So I've developed a different model from the gypsies and fortune tellers: I look for the crazies. These are the people who abandon well-established business models for the "insane" reason that they want to give their clients something better. I call them crazies because, in the pioneering stages, it's sometimes hard to see how they're going to make money.
A classic example is the advisors who first dabbled in the portfolio management service model. This was in the early 1990s, before any of the broker-dealer AUM platforms and institutional back offices, back when you had to ask clients to photocopy their statements so that you could hand-enter their data on a spreadsheet to create performance reports. Whenever I hear Schwab Advisor Services executives boast about their visionary foresight in developing the first institutional platform, I think back to a NAPFA conference in the early 1990s, when Hugo Quackenbush, then a senior Schwab executive, was badgered mercilessly by advisors who were begging him to please, pretty please, send them duplicate performance statements if their clients would sign an authorization.
While everybody else was selling high-commission partnerships and mutual funds, these advisors were building no-load portfolios, and hadn't yet figured out how to charge a percentage of assets under management. "How do you make money doing this?" I asked with some perplexity. The cheerful answer: "We're not quite sure yet. All we can tell you is that our clients love it."
I knew right then that I was watching the early phase of a major trend. These people, who now run some of the largest planning shops in the profession, were clearly insane.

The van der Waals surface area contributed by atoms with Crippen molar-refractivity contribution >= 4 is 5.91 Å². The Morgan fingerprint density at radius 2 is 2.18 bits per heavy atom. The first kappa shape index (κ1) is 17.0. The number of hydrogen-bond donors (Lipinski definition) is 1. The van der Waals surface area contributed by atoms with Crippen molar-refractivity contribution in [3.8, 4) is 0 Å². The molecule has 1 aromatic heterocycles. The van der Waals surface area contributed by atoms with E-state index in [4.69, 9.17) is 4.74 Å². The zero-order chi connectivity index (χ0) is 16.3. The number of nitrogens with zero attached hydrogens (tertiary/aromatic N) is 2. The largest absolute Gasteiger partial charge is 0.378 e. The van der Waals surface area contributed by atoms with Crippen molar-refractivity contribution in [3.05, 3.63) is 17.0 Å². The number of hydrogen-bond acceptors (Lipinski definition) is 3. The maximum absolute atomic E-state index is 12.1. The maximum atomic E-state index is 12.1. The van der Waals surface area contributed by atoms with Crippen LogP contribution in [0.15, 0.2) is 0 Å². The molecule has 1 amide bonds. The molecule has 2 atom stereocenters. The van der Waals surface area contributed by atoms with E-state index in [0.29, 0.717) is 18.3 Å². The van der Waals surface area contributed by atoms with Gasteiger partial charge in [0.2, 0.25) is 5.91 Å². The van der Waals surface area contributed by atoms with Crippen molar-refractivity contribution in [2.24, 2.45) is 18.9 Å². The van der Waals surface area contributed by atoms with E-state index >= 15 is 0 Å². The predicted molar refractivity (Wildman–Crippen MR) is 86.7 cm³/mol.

INSANE OR INSPIRED?
I've run across another person recently who fits the crazy mold, who may be as accurate a barometer of the future as my old fee-compensated friends were way back when. Joe Duran, founder and CEO of United Capital Financial Advisors in Newport Beach, Calif., was actually a leading member of the crazies back then, as well. Instead of managing client portfolios himself, he created a firm that facilitated the AUM activities of advisors before any of the custodial platforms existed. "When we started, people said to me: 'Charging a fee to manage mutual fund portfolios - who would pay for that?' " Duran recalls. "We're already doing that. And I said: 'You're just recommending mutual funds for a commission. Why not charge for it directly and actually do it?' It was a crazy idea," he admits cheerfully, "but it worked."
That firm was eventually sold to General Electric Financial, and is now Genworth Financial Asset Management. "We were one of the first, if not the first, open-architecture, no-proprietary-product custodian and investment advisory firm," Duran says. "I was fortunate that we were able to ride the big AUM trend over the next 15 years."
The sale left Duran, who was 34 at the time, with a tidy sum of money and no clear idea what crazy thing to do next. He asked a prominent financial advisor to help him plan out his financial future, and was disappointed when the advisor gave him a detailed retirement projection instead. "I said, 'This is absolutely not accurate,' " Duran recalls. " 'You have no idea what inflation is going to be or what is going to happen to my income.' He said, 'Well, you said you were going to start making money in a few years.' I told him that I really had no idea if that was true, and I didn't know whether I would be making a lot or a little. That company might fail or it might succeed. There is no way this path is going to end up being the true path, and anyway, what I wanted was help making decisions, not a forecast of my net worth."
At the same time, Duran's mother inherited more than $2 million, and she asked her son for advice. "I said, 'What do you want to know?' And she said, 'I want to know what this money means to me. Can I take the kids to Europe? Can I buy a second home?' I didn't dare send her anywhere," he says. "I didn't know a planning firm that would help her understand the implications of the choices she was making, that would be there to help her make good financial decisions, with a consistent methodology, in a no-conflict relationship."